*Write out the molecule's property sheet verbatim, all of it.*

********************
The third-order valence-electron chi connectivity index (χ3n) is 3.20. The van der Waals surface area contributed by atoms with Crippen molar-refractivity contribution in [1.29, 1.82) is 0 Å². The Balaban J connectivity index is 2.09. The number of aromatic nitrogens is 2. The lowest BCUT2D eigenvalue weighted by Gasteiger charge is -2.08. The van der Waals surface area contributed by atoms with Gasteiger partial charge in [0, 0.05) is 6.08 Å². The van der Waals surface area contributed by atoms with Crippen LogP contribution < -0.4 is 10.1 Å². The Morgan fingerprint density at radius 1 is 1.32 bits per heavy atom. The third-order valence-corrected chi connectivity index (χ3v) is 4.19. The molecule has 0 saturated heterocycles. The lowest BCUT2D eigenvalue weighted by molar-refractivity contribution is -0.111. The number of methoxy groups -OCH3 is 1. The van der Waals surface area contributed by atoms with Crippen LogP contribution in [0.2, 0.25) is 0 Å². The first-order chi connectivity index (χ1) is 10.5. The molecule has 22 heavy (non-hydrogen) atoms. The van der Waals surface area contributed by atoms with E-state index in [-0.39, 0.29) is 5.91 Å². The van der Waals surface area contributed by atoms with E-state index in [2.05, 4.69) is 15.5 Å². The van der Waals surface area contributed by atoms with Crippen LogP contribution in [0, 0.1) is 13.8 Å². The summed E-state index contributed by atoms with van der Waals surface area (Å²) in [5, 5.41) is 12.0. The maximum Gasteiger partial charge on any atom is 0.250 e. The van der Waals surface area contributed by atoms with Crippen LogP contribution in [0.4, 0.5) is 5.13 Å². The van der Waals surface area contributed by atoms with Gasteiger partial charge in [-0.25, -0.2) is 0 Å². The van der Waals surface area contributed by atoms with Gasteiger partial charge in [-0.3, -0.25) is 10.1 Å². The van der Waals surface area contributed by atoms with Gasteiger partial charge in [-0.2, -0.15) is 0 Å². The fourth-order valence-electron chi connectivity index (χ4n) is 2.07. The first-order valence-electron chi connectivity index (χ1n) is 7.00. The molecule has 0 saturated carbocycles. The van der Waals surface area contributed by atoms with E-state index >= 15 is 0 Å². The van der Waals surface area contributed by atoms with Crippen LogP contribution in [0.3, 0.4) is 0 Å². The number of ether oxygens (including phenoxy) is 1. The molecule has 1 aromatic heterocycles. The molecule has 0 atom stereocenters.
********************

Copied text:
The third-order valence-electron chi connectivity index (χ3n) is 3.20. The van der Waals surface area contributed by atoms with Crippen molar-refractivity contribution in [1.29, 1.82) is 0 Å². The Balaban J connectivity index is 2.09. The number of aromatic nitrogens is 2. The lowest BCUT2D eigenvalue weighted by Gasteiger charge is -2.08. The van der Waals surface area contributed by atoms with Gasteiger partial charge in [0, 0.05) is 6.08 Å². The van der Waals surface area contributed by atoms with Crippen LogP contribution < -0.4 is 10.1 Å². The Morgan fingerprint density at radius 1 is 1.32 bits per heavy atom. The third-order valence-corrected chi connectivity index (χ3v) is 4.19. The molecule has 0 saturated heterocycles. The lowest BCUT2D eigenvalue weighted by molar-refractivity contribution is -0.111. The number of methoxy groups -OCH3 is 1. The van der Waals surface area contributed by atoms with Crippen LogP contribution in [0.2, 0.25) is 0 Å². The first-order chi connectivity index (χ1) is 10.5. The molecule has 22 heavy (non-hydrogen) atoms. The van der Waals surface area contributed by atoms with E-state index in [-0.39, 0.29) is 5.91 Å². The van der Waals surface area contributed by atoms with E-state index in [2.05, 4.69) is 15.5 Å². The van der Waals surface area contributed by atoms with Crippen LogP contribution in [0, 0.1) is 13.8 Å². The summed E-state index contributed by atoms with van der Waals surface area (Å²) in [5, 5.41) is 12.0. The maximum Gasteiger partial charge on any atom is 0.250 e. The van der Waals surface area contributed by atoms with Crippen LogP contribution in [0.4, 0.5) is 5.13 Å². The van der Waals surface area contributed by atoms with Gasteiger partial charge in [-0.25, -0.2) is 0 Å². The van der Waals surface area contributed by atoms with Gasteiger partial charge in [-0.3, -0.25) is 10.1 Å². The van der Waals surface area contributed by atoms with Gasteiger partial charge in [-0.2, -0.15) is 0 Å². The fourth-order valence-electron chi connectivity index (χ4n) is 2.07. The first-order valence-electron chi connectivity index (χ1n) is 7.00. The molecule has 0 saturated carbocycles. The van der Waals surface area contributed by atoms with E-state index >= 15 is 0 Å². The van der Waals surface area contributed by atoms with Crippen LogP contribution in [0.3, 0.4) is 0 Å². The number of ether oxygens (including phenoxy) is 1. The molecule has 1 aromatic heterocycles. The molecule has 0 atom stereocenters.